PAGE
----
Summary

DOI: 10.1373/clinchem.2008.110148

A 5-year-old girl was referred because of recurrent watery diarrhea, abdominal pain, and flatulence. She was the second of 3 children. Her 10-year-old sister was normally developed and healthy. Her younger brother has meningomyelocele and hydrocephalus.



Student Discussion

Student Discussion Document (pdf)

Jürgen J. Wenzel,1 Heidi Rossmann,1 Ulrike Kullmer,2 Bettina Oberman,2 Eugen Mengel,2 Karl J. Lackner,1 and Johannes Lotz1*

1Institute for Clinical Chemistry and Laboratory Medicine; and 2Department of Paediatrics, Johannes Gutenberg-University Mainz, Mainz, Germany.
*Address correspondence to this author at: Johannes Gutenberg-University Mainz, Institute for Clinical Chemistry and Laboratory Medicine, Langenbeckstr. 1, 55131 Mainz, Germany. Fax +49 6131 17 6627; e-mail: lotz@zentrallabor.klinik.uni-mainz.de.

Case Description

A 5-year-old girl was referred because of recurrent watery diarrhea, abdominal pain, and flatulence. She was the second of 3 children. Her 10-year-old sister was normally developed and healthy. Her younger brother has meningomyelocele and hydrocephalus.

At 1 year of age, the patient was admitted to the hospital for recurrent bronchitis, otitis media, food refusal, mild diarrhea, and abdominal distension since weaning. A sweat chloride analysis excluded cystic fibrosis. At that time, the patient’s laboratory results showed increased C-reactive protein (139 mg/L; reference interval, <5 mg/L) and moderate leukocytosis (14.6 × 109/L; reference interval, 4.5–13.5 × 109/L). Values for all other variables were within the reference intervals. Since then, the patient experienced recurrent abdominal pain, mild diarrhea, and occasional nausea. Stool samples were repeatedly analyzed for pathogenic bacteria without consistent relevant results. Beginning at the age of 3 years, the patient developed increasingly anomalous behavior, which included frequent episodes of fatigue and apathy, persistent enuresis, and encopresis (fecal soiling), delayed language development, inability to integrate in her kindergarten group, and continual food intake in parallel with the avoidance of sweets and fruit. Fasting glucose concentrations were measured several times, and all measurements were in the lower part of the reference interval [3.05–6.38 mmol/L (55–115 mg/dL)]. Interestingly, the parents were not aware of the patient’s eating habits, because the mother was largely occupied with the care of her youngest child. Consequently, the 2 older children helped themselves most of the time.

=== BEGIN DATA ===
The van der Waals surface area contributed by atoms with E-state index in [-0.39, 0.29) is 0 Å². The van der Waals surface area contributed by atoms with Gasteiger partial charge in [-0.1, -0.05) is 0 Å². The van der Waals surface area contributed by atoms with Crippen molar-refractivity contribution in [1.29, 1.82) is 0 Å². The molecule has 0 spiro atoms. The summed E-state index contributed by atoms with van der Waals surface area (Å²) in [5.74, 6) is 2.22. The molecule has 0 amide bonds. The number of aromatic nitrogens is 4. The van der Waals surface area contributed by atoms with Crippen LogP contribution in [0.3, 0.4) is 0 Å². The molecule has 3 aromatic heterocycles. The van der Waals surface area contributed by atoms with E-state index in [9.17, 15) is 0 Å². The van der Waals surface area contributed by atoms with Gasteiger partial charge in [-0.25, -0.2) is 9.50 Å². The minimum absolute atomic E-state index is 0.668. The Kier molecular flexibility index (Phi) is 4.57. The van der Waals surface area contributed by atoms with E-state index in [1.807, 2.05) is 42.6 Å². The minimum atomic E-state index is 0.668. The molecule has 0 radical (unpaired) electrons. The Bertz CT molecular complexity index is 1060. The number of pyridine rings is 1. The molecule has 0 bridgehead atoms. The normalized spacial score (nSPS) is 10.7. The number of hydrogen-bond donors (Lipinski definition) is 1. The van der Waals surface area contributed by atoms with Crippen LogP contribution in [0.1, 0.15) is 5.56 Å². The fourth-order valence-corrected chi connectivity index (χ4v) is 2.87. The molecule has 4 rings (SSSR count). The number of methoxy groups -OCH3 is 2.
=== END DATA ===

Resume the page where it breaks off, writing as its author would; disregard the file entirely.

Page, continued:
A physical examination revealed abdominal distension, but the findings for the patient were otherwise unremarkable: blood pressure, 112/62 mmHg; temperature, 36.2 °C; height, 110cm (43.3 in, 38th percentile); weight, 19 kg (41.9 lb, 48th percentile).

Questions to Consider

  • What are common causes of diarrhea in a child?
  • What inborn metabolic errors may cause aversion to sweets and fruit?
  • What tolerance testing may be hazardous in these metabolic disorders?

Final Publication and Comments

The final published version with discussion and comments from the experts appears in the May 2009 issue of Clinical Chemistry, approximately 3-4 weeks after the Student Discussion is posted.

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DOI: 10.1373/clinchem.2008.110148
Copyright © 2009 American Association for Clinical Chemistry